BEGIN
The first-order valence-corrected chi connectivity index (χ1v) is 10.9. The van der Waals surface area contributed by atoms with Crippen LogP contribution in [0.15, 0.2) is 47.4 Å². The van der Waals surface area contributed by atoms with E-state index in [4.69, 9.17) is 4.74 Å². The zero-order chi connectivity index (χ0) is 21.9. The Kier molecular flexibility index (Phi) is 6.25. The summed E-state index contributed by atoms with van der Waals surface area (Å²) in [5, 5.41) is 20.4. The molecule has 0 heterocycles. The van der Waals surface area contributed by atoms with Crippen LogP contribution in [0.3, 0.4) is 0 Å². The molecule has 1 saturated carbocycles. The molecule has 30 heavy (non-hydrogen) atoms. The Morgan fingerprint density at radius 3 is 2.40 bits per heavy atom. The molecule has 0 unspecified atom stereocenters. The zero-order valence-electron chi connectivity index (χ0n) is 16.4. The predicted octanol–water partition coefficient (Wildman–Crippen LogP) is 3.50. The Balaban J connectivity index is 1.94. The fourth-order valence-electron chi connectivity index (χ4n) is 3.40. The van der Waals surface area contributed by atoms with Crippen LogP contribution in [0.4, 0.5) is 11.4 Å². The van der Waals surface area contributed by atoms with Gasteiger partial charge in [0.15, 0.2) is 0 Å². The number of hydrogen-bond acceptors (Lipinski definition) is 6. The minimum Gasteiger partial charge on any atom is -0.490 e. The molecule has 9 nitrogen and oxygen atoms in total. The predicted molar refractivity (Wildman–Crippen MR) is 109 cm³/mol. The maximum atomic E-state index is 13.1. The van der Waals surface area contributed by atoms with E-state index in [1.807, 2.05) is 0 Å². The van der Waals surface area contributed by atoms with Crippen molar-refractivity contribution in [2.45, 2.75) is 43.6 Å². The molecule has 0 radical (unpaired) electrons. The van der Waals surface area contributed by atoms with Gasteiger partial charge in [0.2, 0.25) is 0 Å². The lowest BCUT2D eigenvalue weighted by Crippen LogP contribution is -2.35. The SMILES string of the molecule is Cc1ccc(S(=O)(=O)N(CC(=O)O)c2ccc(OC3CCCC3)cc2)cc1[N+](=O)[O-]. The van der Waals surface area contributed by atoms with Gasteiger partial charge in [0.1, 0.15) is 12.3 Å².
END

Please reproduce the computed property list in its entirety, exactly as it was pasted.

The first-order valence-corrected chi connectivity index (χ1v) is 10.9. The van der Waals surface area contributed by atoms with Crippen LogP contribution in [0.15, 0.2) is 47.4 Å². The van der Waals surface area contributed by atoms with E-state index in [4.69, 9.17) is 4.74 Å². The zero-order chi connectivity index (χ0) is 21.9. The Kier molecular flexibility index (Phi) is 6.25. The summed E-state index contributed by atoms with van der Waals surface area (Å²) in [5, 5.41) is 20.4. The molecule has 0 heterocycles. The van der Waals surface area contributed by atoms with Crippen LogP contribution in [0.3, 0.4) is 0 Å². The molecule has 1 saturated carbocycles. The molecule has 30 heavy (non-hydrogen) atoms. The Morgan fingerprint density at radius 3 is 2.40 bits per heavy atom. The molecule has 0 unspecified atom stereocenters. The zero-order valence-electron chi connectivity index (χ0n) is 16.4. The predicted octanol–water partition coefficient (Wildman–Crippen LogP) is 3.50. The Balaban J connectivity index is 1.94. The fourth-order valence-electron chi connectivity index (χ4n) is 3.40. The van der Waals surface area contributed by atoms with Crippen LogP contribution in [0.4, 0.5) is 11.4 Å². The van der Waals surface area contributed by atoms with Gasteiger partial charge in [0.15, 0.2) is 0 Å². The number of hydrogen-bond acceptors (Lipinski definition) is 6. The minimum Gasteiger partial charge on any atom is -0.490 e. The molecule has 9 nitrogen and oxygen atoms in total. The predicted molar refractivity (Wildman–Crippen MR) is 109 cm³/mol. The maximum atomic E-state index is 13.1. The van der Waals surface area contributed by atoms with E-state index in [1.807, 2.05) is 0 Å². The van der Waals surface area contributed by atoms with Crippen molar-refractivity contribution in [2.45, 2.75) is 43.6 Å². The molecule has 0 radical (unpaired) electrons. The van der Waals surface area contributed by atoms with Gasteiger partial charge in [0.2, 0.25) is 0 Å². The lowest BCUT2D eigenvalue weighted by Crippen LogP contribution is -2.35. The SMILES string of the molecule is Cc1ccc(S(=O)(=O)N(CC(=O)O)c2ccc(OC3CCCC3)cc2)cc1[N+](=O)[O-]. The van der Waals surface area contributed by atoms with Gasteiger partial charge in [0.1, 0.15) is 12.3 Å².